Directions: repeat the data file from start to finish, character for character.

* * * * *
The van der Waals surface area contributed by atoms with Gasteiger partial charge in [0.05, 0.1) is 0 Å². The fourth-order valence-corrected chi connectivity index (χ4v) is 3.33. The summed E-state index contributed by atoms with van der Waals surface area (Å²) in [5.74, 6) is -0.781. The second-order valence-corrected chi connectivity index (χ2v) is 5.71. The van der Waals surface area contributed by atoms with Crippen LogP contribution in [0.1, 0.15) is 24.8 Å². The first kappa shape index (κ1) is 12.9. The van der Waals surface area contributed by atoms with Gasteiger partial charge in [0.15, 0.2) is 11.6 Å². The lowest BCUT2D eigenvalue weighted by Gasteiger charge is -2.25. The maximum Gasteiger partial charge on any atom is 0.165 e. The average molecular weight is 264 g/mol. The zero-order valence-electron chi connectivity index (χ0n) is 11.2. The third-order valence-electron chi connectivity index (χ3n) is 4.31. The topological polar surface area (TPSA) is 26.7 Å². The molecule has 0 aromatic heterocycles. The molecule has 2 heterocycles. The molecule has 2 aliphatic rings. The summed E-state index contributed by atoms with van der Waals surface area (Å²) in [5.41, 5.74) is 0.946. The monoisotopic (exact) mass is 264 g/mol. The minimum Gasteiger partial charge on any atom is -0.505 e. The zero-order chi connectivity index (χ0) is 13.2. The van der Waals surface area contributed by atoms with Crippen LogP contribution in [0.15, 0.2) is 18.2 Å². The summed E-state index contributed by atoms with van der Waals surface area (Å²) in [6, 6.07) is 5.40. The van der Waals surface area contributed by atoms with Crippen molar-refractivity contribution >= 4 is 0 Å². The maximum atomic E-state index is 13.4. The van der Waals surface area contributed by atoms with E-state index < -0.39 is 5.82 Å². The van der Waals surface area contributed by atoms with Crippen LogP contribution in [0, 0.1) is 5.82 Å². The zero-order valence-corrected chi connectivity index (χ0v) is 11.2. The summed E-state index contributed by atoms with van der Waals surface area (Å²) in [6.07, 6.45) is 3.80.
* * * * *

The van der Waals surface area contributed by atoms with Gasteiger partial charge in [0.05, 0.1) is 0 Å². The fourth-order valence-corrected chi connectivity index (χ4v) is 3.33. The summed E-state index contributed by atoms with van der Waals surface area (Å²) in [5.74, 6) is -0.781. The second-order valence-corrected chi connectivity index (χ2v) is 5.71. The van der Waals surface area contributed by atoms with Crippen LogP contribution in [0.1, 0.15) is 24.8 Å². The first kappa shape index (κ1) is 12.9. The van der Waals surface area contributed by atoms with Gasteiger partial charge in [0.15, 0.2) is 11.6 Å². The lowest BCUT2D eigenvalue weighted by Gasteiger charge is -2.25. The maximum Gasteiger partial charge on any atom is 0.165 e. The average molecular weight is 264 g/mol. The zero-order valence-electron chi connectivity index (χ0n) is 11.2. The third-order valence-electron chi connectivity index (χ3n) is 4.31. The topological polar surface area (TPSA) is 26.7 Å². The molecule has 0 aromatic heterocycles. The molecule has 2 heterocycles. The molecule has 2 aliphatic rings. The summed E-state index contributed by atoms with van der Waals surface area (Å²) in [5.41, 5.74) is 0.946. The monoisotopic (exact) mass is 264 g/mol. The minimum Gasteiger partial charge on any atom is -0.505 e. The zero-order chi connectivity index (χ0) is 13.2. The van der Waals surface area contributed by atoms with Crippen LogP contribution in [0.15, 0.2) is 18.2 Å². The summed E-state index contributed by atoms with van der Waals surface area (Å²) in [6, 6.07) is 5.40. The van der Waals surface area contributed by atoms with Crippen molar-refractivity contribution >= 4 is 0 Å². The maximum atomic E-state index is 13.4. The van der Waals surface area contributed by atoms with E-state index < -0.39 is 5.82 Å². The van der Waals surface area contributed by atoms with Crippen LogP contribution in [0, 0.1) is 5.82 Å². The zero-order valence-corrected chi connectivity index (χ0v) is 11.2. The summed E-state index contributed by atoms with van der Waals surface area (Å²) in [6.07, 6.45) is 3.80.